AFFIRMATIVE PRIVACY GENERAL 4
PRIVACY HAS NOT BEEN SUFFICIENTLY PROTECTED IN THE STATUS QUO
THE GOVERNMENT HAS AVOIDED BEING INVOLVED IN PRIVACY PROTECTION
Alex Salkever, The Christian Science Monitor, July 26, 1999, SECTION: USA; TECHNOLOGY; Pg. 2 TITLE: Playing 'I spy' in a high-tech world // acs-EE2001
Until now, the US government has been loath to interfere in family matters and has avoided addressing workplace privacy. While there are laws in place governing wiretaps and tape-recorded phone conversations, there are no such laws governing the Internet, cellular-phone records, or other new ways for both friends and strangers to gather information. "By and large, the government has been on the wrong side of these issues," says Mr. Rotenberg [says Marc Rotenberg of the Electronic Privacy Information Center (EPIC)]. "Our government has typically pushed for more testing. Industry is making a big point of opposing privacy legislation. It's a difficult process to slow down, in part because there are so many arguments that support it."
SINCE THE 1980'S THERE HAS BEEN POLITICAL PRESSURE TO DECREASE GOVERNMENT INTERFERENCE REGARDING PRIVACY REGULATIONS
Fred H. Cate, Brookings Institution, 1997; PRIVACY IN THE
INFORMATION AGE, EE2001 -mfp p. 50
Moreover, while the United States has experienced a dramatic increase in regulation and government activism beginning with President Franklin D. Roosevelt's New Deal, widespread political pressure now exists for reduced government activity, particularly at the federal level. This trend was clearly evident in the 1980s during the Reagan Revolution and, more recently, in the Republican Contract with America and the deregulatory and states-rights activities of the Republican-controlled second session of the 104th Congress. This direction has paralleled and contributed to an undercurrent of anti-internationalism much in evidence during recent U.S. presidential elections. Although globalization may be uniting the world's markets, work forces, and communications, preoccupation with national interest characterizes U.S. relations with multinational bodies, such as the United Nations, and with other nations, especially when important economic, national security, or political interests are at stake.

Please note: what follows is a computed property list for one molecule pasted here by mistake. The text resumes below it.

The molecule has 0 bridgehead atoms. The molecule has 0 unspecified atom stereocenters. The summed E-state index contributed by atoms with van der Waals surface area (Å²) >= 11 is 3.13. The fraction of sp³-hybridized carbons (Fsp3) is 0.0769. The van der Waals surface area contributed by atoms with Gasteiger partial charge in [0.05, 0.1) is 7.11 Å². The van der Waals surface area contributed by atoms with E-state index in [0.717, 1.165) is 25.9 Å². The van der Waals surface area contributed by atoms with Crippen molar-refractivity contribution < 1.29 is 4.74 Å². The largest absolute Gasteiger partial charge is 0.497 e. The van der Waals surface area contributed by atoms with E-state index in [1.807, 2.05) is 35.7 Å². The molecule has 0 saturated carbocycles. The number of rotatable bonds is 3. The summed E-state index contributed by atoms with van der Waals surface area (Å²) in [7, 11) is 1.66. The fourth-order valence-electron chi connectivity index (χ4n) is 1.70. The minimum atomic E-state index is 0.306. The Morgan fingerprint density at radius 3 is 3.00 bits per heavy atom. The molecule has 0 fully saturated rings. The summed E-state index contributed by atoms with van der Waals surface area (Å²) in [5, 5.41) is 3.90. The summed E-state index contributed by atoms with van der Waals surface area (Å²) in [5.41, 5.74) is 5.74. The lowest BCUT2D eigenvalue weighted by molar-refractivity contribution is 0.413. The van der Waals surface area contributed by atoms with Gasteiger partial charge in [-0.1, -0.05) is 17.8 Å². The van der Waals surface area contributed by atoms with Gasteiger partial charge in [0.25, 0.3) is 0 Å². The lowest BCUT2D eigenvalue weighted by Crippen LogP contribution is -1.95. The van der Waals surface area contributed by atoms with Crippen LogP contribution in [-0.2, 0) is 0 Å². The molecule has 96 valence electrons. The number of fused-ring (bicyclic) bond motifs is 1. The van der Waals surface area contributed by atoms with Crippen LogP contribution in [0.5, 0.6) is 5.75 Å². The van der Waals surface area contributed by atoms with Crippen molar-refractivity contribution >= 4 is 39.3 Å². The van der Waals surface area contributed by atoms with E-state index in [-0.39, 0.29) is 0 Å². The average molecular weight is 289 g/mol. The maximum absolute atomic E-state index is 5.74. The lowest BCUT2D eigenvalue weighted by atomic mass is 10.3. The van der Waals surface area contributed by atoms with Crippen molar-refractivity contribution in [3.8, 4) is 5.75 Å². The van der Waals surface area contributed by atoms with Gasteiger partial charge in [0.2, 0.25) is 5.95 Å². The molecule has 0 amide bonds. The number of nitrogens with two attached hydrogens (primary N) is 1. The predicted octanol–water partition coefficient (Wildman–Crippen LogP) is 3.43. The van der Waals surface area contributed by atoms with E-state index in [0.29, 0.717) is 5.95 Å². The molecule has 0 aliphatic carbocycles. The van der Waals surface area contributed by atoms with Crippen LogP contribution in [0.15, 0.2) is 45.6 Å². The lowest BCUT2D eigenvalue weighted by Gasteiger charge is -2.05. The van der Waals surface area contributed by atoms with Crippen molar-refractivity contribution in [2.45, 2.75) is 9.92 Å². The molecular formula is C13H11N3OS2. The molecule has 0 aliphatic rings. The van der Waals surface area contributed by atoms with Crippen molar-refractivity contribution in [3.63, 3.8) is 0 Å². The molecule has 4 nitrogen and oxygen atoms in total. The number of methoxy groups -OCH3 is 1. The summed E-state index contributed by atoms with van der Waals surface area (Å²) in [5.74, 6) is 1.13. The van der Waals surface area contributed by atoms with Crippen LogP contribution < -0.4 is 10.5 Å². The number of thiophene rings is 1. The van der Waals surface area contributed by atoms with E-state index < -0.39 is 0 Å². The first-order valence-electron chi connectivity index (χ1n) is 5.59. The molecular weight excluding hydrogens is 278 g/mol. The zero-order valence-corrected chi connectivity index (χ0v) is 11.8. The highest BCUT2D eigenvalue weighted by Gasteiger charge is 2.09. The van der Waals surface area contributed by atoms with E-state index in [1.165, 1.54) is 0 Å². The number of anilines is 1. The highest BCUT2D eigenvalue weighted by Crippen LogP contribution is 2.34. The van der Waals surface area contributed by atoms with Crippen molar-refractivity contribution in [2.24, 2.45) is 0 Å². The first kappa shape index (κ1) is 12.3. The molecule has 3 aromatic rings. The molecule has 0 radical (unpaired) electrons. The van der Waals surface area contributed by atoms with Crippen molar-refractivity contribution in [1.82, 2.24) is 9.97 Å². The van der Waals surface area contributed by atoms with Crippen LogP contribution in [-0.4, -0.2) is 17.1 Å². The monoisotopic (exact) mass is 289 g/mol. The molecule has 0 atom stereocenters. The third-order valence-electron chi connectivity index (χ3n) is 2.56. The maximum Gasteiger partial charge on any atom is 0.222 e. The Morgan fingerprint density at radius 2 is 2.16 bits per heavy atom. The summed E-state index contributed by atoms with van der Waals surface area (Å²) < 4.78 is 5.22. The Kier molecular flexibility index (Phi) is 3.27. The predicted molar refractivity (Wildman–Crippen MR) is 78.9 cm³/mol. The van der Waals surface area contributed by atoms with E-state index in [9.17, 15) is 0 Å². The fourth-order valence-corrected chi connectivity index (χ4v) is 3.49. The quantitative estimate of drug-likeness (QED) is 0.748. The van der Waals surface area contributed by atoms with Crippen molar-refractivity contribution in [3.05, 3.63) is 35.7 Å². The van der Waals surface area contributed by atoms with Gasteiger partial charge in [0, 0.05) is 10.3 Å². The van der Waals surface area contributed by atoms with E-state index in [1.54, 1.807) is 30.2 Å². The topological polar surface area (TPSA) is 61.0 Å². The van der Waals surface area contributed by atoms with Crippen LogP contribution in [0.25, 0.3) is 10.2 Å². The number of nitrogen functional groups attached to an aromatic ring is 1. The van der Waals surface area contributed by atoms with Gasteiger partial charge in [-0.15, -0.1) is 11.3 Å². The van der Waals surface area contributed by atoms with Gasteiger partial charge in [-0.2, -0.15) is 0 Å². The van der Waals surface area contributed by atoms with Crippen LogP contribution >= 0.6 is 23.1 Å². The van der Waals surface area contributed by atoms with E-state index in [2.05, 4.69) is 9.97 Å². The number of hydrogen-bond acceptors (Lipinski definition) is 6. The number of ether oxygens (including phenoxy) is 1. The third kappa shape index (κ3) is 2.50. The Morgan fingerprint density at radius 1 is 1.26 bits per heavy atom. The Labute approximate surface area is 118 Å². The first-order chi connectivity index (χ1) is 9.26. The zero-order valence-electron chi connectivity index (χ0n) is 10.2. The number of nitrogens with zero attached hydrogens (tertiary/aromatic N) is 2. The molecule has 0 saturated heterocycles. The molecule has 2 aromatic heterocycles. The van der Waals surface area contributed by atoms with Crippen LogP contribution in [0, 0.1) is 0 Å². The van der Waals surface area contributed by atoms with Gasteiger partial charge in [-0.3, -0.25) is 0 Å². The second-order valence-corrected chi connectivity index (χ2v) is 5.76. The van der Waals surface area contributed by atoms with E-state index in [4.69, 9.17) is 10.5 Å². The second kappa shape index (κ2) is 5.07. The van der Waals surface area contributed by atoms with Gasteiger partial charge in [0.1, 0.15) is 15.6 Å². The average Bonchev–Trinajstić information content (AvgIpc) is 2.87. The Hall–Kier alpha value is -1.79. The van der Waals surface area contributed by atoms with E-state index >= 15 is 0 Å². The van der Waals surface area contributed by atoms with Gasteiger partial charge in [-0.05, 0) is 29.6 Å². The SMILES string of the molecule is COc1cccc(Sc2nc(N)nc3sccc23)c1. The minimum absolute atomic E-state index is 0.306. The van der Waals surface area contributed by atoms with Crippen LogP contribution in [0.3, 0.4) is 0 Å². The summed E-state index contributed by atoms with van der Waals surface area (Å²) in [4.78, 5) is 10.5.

BACKERS OF PRIVACY ARE INDIVIDUAL AND DIFFUSED, ENEMIES OF PRIVACY ARE HUGE AND ORGANIZED
Jeffrey Rosen, associate professor at the George Washington University Law School, The New York Times April 30, 2000, SECTION: Section 6; Page 46; TITLE: The Eroded Self // acs-EE2001
Americans increasingly seem to agree that Congress should save us from the worst excesses of online profiling. In a Business Week poll conducted in March, 57 percent of the respondents said that the government should pass laws regulating how personal information can be collected and used on the Internet. The European Union for example, has adopted the principle that information gathered for one purpose can't be sold or disclosed for another purpose without the consent of the individual concerned. But efforts to pass comprehensive privacy legislation in the United States have long been thwarted by a political reality: the beneficiaries of privacy -- all of us, in the abstract -- are anonymous and diffuse, while the corporate opponents of privacy are well organized and well heeled.